The beautiful, towering mature trees catching the wind as it whispers over your home are a great addition to almost any yard. While these trees can be a nuisance at times, many folks love the benefits they bring: cooling shade in the hot summer months, a perfect perch for a birdhouse, etc.
However, although these trees are lovely, they can cause issues with your lawn, particularly around the base of the tree. Caring for grass around the bottom of the trunk can be tricky, especially if there are exposed roots. On top of that, grass usually doesn’t grow well in the shade of the tree, leaving you with patches of grass.
So, perhaps you want to get rid of it altogether and keep it gone. If that’s the case, you’re in the right place, so stick around to learn more.
How To Remove Grass From Around Trees
There are several ways to remove the patchy, sad-looking grass around the base of the trees in your yard. While trees and grass can coexist, they usually perform better with a bit of social distancing.
The grass does better outside of the shade of the tree, and the tree will have all the nutrients it needs for growth without having to fight the grass for it. Some grasses can even release chemicals that slow the development of the tree, so the tree would probably do better without the grass slowly stunting its growth. So, it’s a win-win.
Removing existing grass from around the tree isn’t difficult, but you’ll need to be careful not to damage the roots of the tree. So, if you’re wondering, “How do you kill grass and weeds without harming trees?” – here are a few different ways to go about it:
One way to kill grass skirting the trunk of a tree is using herbicides. Some herbicides can be harmful to one but not to the other. Look for a herbicide that will kill the grass, but not the tree. The label should indicate whether the mixture will kill the grass and if your particular tree is sensitive to it.
If you choose to go the herbicide route, make sure you follow the manufacturer’s instructions to a tee. There will be instructions and rates for the amount you should use, which will ensure you apply the herbicide in the most effective and least harmful way. Cover the trunk of the tree with cardboard to ensure you don’t get herbicide on the trunk or leaves.
Apply the herbicide on a sunny, wind-free day, as this will ensure it doesn’t end up where it’s not supposed to. Wind and rain can escort the herbicide to other spots on your lawn, so make sure you kill the grass around the tree on a nice day.
Dig The Grass Up
If you’d prefer to steer clear of herbicides or can’t find one that will work, consider digging the grass up by hand. Avoid using mechanical tools, like a tiller, which could cut the tree roots, damaging or even killing the tree.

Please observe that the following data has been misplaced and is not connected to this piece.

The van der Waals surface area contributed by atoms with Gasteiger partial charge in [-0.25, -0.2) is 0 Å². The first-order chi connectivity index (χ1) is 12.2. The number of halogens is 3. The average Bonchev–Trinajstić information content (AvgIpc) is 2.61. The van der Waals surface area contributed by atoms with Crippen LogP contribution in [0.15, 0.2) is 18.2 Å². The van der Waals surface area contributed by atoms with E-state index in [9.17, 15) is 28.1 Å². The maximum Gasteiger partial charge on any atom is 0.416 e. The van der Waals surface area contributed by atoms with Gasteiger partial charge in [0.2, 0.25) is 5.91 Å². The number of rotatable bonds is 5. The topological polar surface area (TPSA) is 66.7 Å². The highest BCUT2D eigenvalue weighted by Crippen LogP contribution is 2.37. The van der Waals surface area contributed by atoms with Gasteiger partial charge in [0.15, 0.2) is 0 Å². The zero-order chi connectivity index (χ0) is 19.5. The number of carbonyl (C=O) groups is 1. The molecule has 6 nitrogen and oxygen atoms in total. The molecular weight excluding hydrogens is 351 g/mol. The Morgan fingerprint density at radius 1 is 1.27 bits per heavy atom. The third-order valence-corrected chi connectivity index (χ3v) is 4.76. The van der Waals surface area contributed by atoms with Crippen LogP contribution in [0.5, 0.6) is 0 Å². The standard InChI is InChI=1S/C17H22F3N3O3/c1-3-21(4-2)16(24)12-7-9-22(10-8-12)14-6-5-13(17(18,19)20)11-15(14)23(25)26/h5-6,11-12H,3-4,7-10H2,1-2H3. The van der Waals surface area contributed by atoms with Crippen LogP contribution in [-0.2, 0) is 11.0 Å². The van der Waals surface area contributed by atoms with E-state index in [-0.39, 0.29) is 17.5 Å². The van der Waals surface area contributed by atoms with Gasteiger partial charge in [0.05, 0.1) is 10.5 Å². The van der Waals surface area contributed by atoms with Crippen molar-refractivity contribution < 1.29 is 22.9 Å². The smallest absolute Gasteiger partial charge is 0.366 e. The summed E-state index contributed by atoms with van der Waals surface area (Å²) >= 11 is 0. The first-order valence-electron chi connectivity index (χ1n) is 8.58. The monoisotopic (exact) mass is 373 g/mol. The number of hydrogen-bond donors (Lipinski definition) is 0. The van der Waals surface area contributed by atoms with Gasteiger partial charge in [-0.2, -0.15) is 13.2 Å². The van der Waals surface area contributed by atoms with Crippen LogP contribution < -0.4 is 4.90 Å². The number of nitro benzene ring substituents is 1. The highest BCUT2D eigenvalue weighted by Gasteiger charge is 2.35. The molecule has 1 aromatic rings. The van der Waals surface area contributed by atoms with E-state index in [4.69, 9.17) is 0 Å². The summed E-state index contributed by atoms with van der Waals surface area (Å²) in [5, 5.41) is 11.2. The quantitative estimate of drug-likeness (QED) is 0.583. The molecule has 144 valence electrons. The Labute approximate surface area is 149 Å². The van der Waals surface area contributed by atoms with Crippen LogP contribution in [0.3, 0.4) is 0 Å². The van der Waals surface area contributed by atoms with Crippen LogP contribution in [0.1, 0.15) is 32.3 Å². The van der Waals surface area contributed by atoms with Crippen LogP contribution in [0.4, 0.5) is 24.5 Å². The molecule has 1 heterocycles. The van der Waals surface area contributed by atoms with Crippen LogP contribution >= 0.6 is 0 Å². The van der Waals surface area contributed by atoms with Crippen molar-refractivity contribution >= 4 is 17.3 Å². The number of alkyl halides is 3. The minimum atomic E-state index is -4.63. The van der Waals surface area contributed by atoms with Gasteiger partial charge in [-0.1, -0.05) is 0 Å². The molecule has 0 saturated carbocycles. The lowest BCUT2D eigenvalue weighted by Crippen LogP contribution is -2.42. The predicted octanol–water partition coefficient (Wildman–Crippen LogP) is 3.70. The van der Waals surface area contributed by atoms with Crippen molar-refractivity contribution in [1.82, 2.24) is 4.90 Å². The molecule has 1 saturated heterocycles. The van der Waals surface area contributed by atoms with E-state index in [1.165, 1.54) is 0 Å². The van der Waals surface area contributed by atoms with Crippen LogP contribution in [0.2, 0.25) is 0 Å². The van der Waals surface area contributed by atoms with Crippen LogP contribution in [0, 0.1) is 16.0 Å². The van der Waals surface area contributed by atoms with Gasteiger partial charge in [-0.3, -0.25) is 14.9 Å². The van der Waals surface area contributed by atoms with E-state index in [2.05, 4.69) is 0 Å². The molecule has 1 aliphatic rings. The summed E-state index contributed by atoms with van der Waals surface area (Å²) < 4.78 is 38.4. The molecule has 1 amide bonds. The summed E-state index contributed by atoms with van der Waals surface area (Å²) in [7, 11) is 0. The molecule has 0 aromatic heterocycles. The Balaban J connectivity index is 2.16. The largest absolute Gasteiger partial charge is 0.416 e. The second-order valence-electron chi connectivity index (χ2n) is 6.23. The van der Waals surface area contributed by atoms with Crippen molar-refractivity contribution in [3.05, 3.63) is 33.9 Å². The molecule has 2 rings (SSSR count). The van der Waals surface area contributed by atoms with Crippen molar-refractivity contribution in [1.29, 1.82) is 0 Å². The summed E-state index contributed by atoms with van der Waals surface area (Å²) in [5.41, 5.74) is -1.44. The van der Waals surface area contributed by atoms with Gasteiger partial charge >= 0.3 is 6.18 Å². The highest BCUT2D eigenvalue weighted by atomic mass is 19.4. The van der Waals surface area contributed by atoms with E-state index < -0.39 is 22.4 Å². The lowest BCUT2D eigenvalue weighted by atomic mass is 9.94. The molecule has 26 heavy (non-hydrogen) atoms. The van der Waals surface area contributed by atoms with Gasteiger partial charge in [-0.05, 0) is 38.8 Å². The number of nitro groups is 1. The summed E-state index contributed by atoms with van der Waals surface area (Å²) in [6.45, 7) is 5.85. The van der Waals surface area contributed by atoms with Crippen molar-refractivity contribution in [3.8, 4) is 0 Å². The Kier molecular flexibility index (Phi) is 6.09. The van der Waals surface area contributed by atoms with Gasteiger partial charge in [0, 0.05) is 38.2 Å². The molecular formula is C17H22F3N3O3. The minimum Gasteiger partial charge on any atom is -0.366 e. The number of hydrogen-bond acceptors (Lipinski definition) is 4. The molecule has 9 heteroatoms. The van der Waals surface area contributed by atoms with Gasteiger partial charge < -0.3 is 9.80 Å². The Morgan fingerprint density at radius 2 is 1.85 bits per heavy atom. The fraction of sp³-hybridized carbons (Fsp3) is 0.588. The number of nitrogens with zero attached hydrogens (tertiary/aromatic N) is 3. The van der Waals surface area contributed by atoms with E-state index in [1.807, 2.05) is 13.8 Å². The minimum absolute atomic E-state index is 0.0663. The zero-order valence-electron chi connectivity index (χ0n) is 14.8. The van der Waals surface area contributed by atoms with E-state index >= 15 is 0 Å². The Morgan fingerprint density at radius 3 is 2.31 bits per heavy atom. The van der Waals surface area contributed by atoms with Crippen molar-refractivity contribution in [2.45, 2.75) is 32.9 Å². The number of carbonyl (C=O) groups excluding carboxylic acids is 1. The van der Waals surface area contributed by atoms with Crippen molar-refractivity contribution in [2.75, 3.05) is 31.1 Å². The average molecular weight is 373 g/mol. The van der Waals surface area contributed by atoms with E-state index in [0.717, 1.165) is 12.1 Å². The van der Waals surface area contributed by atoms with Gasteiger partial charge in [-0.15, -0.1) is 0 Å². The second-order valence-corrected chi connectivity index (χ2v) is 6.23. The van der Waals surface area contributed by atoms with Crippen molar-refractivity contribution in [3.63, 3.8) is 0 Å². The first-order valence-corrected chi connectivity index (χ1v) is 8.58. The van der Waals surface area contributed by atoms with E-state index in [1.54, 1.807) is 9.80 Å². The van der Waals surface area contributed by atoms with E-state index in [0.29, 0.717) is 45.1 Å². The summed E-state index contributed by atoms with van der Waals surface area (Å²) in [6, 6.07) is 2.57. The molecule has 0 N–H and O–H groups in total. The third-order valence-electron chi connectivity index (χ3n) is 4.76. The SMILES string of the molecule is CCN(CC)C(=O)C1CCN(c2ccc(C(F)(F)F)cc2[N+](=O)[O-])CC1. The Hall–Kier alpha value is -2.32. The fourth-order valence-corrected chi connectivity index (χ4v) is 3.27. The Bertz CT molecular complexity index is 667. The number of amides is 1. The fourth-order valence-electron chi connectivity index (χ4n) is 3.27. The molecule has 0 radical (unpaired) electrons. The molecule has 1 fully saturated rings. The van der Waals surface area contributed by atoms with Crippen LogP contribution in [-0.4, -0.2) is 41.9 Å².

You’ll need to remove the top layer of grass and the thatch, which extends roughly 1 or 2 inches beneath the soil surface. You need to remove all of it to get rid of the grass. While mechanical tools might damage the tree, you can use a shovel, hoe, trowel, or dethatcher, as you’ll have better control and feel of what’s beneath the soil.
If you uncover any tree roots during the process, simply recover them with an inch of new topsoil to keep the tree healthy.
Apply A Layer Of Mulch
Mulching around the tree is a great way to kill the grass around the tree and keep it gone. Here’s what you’ll need:
- Weed barrier fabric
- Wet newspaper
Start by cutting weed barrier fabric to fit around the tree. Cut enough to extend out to about the radius of the canopy. Lay the fabric around the tree, leaving a few inches of space around the trunk.
Apply sheets of wet newspaper on the top of the weed barrier fabric all around the tree. Place layers, between 4 and 8 sheets thick, around the tree. The newspaper will block sunlight from getting to the grass but will still allow water and air to get to the tree roots.
Avoid using materials made of plastic, as they prevent moisture and air from reaching the tree roots, which can kill the tree. Use weed barriers made out of fabric or cloth, which will allow everything that needs to get to the roots through.
Once you apply the newspaper and weed barrier fabric, spread a couple of inches of mulch around the tree. The layer should be between 2 and 4 inches thick – enough to weigh the fabric and newspaper down and cover the newspaper, so the landscape looks nicer.
Ensure you leave a few inches between the tree trunk and the mulch so the crown is left uncovered. This helps prevent trunk rot.
After roughly a month, the grass underneath will be dead. New grass won’t be able to grow underneath the newspaper, weed barrier fabric, and mulch, as it won’t have the sunshine it needs to flourish.
How Do You Keep Grass From Growing Around Trees?
Once you get rid of the grass skirting the trees in your yard, you’ll want to keep it away. Otherwise, you’ll be back to square one in no time, having to repeat the removal process over and over.
So, to prevent grass from growing around the trees, follow the mulching process above. This is a great way to kill the grass and keep it from growing around the tree. The process is pretty straightforward and shouldn’t take overly long unless you remove excessive amounts of grass skirting the tree by hand.